noun, plural tal·lies.
verb (used with object), tal·lied, tal·ly·ing.
verb (used without object), tal·lied, tal·ly·ing.
- tallow tree,
- tallow wood,
- tally clerk,
- tally sheet,
Origin of tally
Examples from the Web for tallying
Tallying up all the potential years of life lost annually due to alcohol-related deaths, the total reaches 2.5 million years.
For the last several years, Hybridcars.com has been tallying the number of hybrid vehicles sold every month.
They calculate the rating by tallying the numbers of cars sold in the month by model and creating a blended average.U.S. Car Fleet Sold in August Most Fuel-Efficient Ever|William O’Connor|September 16, 2013|DAILY BEAST
No one is really keeping a moral scorecard, tallying up the sex scandals and rendering a judgment.How to Survive a Sex Scandal: Mark Sanford Edition|David Freedlander|April 5, 2013|DAILY BEAST
Experts differ on what factors to include and exclude when tallying costs.Ploughshares Fund Uses Its Millions to Sway Arms Control Debate|Eli Lake|December 13, 2011|DAILY BEAST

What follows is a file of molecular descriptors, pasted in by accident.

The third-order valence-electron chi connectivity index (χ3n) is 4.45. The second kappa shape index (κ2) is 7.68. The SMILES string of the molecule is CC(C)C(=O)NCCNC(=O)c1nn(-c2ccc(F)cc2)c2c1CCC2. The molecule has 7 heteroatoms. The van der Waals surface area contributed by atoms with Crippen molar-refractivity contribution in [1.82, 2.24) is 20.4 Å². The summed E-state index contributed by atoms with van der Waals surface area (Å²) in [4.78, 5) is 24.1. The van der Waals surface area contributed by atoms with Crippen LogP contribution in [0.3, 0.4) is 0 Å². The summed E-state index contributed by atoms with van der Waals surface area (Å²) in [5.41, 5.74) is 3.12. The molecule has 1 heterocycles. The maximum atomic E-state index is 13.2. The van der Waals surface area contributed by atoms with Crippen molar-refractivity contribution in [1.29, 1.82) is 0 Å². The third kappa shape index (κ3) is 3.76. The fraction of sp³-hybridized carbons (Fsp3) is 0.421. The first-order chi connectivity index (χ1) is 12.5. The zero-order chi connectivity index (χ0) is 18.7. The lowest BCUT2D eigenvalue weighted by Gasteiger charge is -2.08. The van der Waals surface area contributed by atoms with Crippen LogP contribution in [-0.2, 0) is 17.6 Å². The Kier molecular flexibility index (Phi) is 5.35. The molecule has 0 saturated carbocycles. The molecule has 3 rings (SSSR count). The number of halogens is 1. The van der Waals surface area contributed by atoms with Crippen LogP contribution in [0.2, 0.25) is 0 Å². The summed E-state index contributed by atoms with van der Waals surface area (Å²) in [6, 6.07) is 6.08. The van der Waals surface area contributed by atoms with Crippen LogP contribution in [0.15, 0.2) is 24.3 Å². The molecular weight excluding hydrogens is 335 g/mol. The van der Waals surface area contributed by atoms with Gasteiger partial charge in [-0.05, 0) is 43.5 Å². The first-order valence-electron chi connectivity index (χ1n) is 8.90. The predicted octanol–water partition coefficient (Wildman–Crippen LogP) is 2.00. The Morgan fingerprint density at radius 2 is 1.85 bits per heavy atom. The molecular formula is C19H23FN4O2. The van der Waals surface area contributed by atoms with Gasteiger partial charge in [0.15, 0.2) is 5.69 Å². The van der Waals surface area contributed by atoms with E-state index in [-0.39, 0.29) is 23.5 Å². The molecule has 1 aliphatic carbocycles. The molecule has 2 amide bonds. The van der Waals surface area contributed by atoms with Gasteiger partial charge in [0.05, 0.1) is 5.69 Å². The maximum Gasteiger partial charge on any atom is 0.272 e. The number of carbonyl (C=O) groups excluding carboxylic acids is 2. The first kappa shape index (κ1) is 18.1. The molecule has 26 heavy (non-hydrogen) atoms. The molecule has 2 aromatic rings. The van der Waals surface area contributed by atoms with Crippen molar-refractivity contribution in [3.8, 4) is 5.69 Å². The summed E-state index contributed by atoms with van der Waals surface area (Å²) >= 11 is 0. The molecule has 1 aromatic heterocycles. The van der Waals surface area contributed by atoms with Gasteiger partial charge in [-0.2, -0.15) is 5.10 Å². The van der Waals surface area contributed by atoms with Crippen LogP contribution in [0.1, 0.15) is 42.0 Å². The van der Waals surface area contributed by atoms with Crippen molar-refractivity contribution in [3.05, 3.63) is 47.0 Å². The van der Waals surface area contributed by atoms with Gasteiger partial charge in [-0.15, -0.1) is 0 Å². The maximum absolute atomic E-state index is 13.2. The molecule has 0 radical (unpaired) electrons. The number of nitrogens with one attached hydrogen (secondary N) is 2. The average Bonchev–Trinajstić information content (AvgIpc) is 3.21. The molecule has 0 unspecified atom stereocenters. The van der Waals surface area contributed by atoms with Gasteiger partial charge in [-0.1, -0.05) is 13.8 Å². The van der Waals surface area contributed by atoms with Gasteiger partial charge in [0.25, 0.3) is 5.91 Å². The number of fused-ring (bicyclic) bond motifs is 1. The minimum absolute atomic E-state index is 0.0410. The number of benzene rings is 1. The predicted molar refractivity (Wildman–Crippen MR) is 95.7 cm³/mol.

The tallying officer, without regard to the person of the visitor, slapped Nekhludoff on the back.The Awakening|Leo Nikoleyevich Tolstoy
At the other end of the fish hold another of the Ferrara boys was tallying in fish.Poor Man's Rock|Bertrand W. Sinclair
The two men squatted on the floor, tallying over the specimens they had already collected, and looking about them for more.The Power and the Glory|Grace MacGowan Cooke
Lightsom went then to tallying with his clawlike finger upon his beak of a nose.The Red Tavern|Charles Raymond Macauley
I am not a believer in a vicarious existence, living by proxy and tallying each minute, each crisis, by something in a book.Aliens|William McFee
verb -lies, -lying or -lied
noun plural -lies
Word Origin for tally
mid-15c., "stick marked with notches to indicate amount owed or paid," from Anglo-French tallie (early 14c.), Anglo-Latin talea (late 12c.), from Medieval Latin tallia, from Latin talea "a cutting, rod, stick" (see tailor, and cf. sense history of score). Meaning "a thing that matches another" first recorded 1650s, said to be from practice of splitting a tally lengthwise, debtor and creditor each retaining one of the halves. Sports sense of "a total score" is from 1856.
mid-15c., from Medieval Latin talliare "to tax," from tallia (see tally (n.)). Related: Tallied; tallying.